The market fell after President Trump tweeted that “trade wars are good, and easy to win.” But is this just a negotiation tactic or the beginning of a global trade war? Sara D’Elia talks to Michael Craig, Sr. Portfolio Manager, TD Asset Management, who assesses the current situation and provides a series of defensive investment strategies.
Markets fell yesterday after President Trump tweeted that trade wars are good and easy to win. Here to break down whether this is simply an negotiation tactic or something more substantive is Michael Craig from TD Asset Management. Thanks for being here, Mike.
Thank you for having me.
So I have to ask you, President Trump is renowned as a negotiator. Do you think these potential tariffs with steel at 25% and aluminum at 10%-- is it just a negotiation tactic, or are we looking at something bigger here?
I think the general market consensus is one that the market believes that this is a negotiating tactic, and I hope it is. Part of our job, though, is not only making returns for our client, but also managing risk, is to start thinking about what if it's not? And that is the risk we see, that this actually is just the beginning of a long, drawn out process in which he engages in a trade war, primarily with China.
One of the things I asked you about when we were talking ahead of the shoot was, if it's just steel and it's just aluminum, is it a big deal? But you said you think that it may not just be those two things.
Yeah, I think it's important to think about what's next. And I think I'd be really concerned if they start talking about intellectual property as the next salvo in this trade dispute. The president is well within his powers to do it. There was an act in 1974 that allows the president to make unilateral decisions on trade if areas of national interest or security interests are threatened.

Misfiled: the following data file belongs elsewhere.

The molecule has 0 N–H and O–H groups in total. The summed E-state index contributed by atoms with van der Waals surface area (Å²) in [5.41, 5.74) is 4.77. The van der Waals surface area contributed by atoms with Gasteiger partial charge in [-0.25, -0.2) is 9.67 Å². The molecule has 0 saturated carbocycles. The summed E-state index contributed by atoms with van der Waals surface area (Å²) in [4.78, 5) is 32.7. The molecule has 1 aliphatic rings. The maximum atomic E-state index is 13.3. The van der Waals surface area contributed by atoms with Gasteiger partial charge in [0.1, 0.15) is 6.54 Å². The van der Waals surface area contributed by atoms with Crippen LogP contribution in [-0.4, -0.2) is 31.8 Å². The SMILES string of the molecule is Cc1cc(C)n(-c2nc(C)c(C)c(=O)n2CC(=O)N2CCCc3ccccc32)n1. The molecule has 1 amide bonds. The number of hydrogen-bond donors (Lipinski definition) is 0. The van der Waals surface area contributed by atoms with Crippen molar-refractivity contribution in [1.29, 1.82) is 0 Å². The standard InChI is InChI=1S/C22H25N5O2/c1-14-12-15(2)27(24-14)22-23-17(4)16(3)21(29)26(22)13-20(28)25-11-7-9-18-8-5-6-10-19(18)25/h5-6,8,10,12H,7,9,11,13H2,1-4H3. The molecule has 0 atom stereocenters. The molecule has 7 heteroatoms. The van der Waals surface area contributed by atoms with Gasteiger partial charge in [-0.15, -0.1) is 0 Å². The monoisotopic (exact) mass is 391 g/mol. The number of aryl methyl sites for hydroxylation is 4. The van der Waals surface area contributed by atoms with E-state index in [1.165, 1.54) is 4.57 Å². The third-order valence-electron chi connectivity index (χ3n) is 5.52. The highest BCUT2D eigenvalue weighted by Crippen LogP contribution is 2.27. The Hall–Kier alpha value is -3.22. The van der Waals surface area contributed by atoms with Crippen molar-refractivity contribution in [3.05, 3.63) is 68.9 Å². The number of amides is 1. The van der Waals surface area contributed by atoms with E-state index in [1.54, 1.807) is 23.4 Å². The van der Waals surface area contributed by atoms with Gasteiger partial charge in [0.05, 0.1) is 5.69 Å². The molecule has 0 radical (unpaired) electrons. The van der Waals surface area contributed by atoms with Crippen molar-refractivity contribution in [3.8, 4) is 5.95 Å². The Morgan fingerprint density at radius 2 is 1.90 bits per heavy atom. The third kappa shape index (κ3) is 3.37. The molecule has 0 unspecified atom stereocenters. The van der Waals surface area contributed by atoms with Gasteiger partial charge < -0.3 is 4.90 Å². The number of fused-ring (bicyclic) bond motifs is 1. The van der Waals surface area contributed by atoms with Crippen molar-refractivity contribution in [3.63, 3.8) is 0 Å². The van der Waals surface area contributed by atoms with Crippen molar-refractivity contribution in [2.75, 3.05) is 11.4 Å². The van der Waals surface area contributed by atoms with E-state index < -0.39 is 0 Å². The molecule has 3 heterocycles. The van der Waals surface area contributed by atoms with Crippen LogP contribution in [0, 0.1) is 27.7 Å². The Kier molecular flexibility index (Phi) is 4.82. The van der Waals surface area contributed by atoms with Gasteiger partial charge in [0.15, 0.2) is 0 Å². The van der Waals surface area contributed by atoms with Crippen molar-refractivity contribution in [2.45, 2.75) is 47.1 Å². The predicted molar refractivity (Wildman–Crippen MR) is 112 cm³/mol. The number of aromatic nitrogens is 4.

And so Trump's-- if there's one thing that's been consistent with Trump from the very early on, is that he's a real hawk on trade. He thinks China has been unfair in trade with the US. And there's no real reason why you'd think he'd back down from that.
Markets fell quite a bit yesterday on the news of this potentially happening and worries mounting over trade wars. As an investor, how do you position for something like this?
As a professional investor, we think there's always nice ways to have various strategies that counteract this risk. One would be holding a bit more cash. One would be using currency, owning US dollars or yen. And the third way is using options strategies to mitigate that downside risk. So there's a variety of tools at our disposal that we are using to manage the volatility of this drawdown that we're seeing.
Something you do mention, Mike, is, in terms of looking at your portfolio or your strategy. Based on where you are in your life, what do you mean by that?
So if you're an investor and you've got a long horizon before retirement-- you know, you're not looking to retire for 10, 15, 20 years, moments of volatility like this, while unpleasant, in the long run will typically be offset by gains in future periods. And so the most important thing is to have your goals set straight and have a plan because periods of volatility like this will occur over and over again in your investment horizon.
For investors who are near retirement or in retirement, drawdowns like this actually are a lot more costly. And that's because you're nearing a point in time where you're actually going to start drawing down your assets, not adding to them. And so drawdowns can be quite painful. And it really is important to have a good strategy going forward in which you're going to be able to live off those assets.
And so for example, if you're near retirement and you've got 100% NASDAQ, that's probably not the best asset mix going into retirement because if it does come off substantially, it's going to really hurt you. And I would argue this is probably one of the best times in your financial life to seek professional advice on how to do that.
So it sounds like it can be a little bit uncomfortable, but look at asset allocation, look at some of your investing strategies, where you are in your life, and talk to your adviser.
Thanks very much, Mike.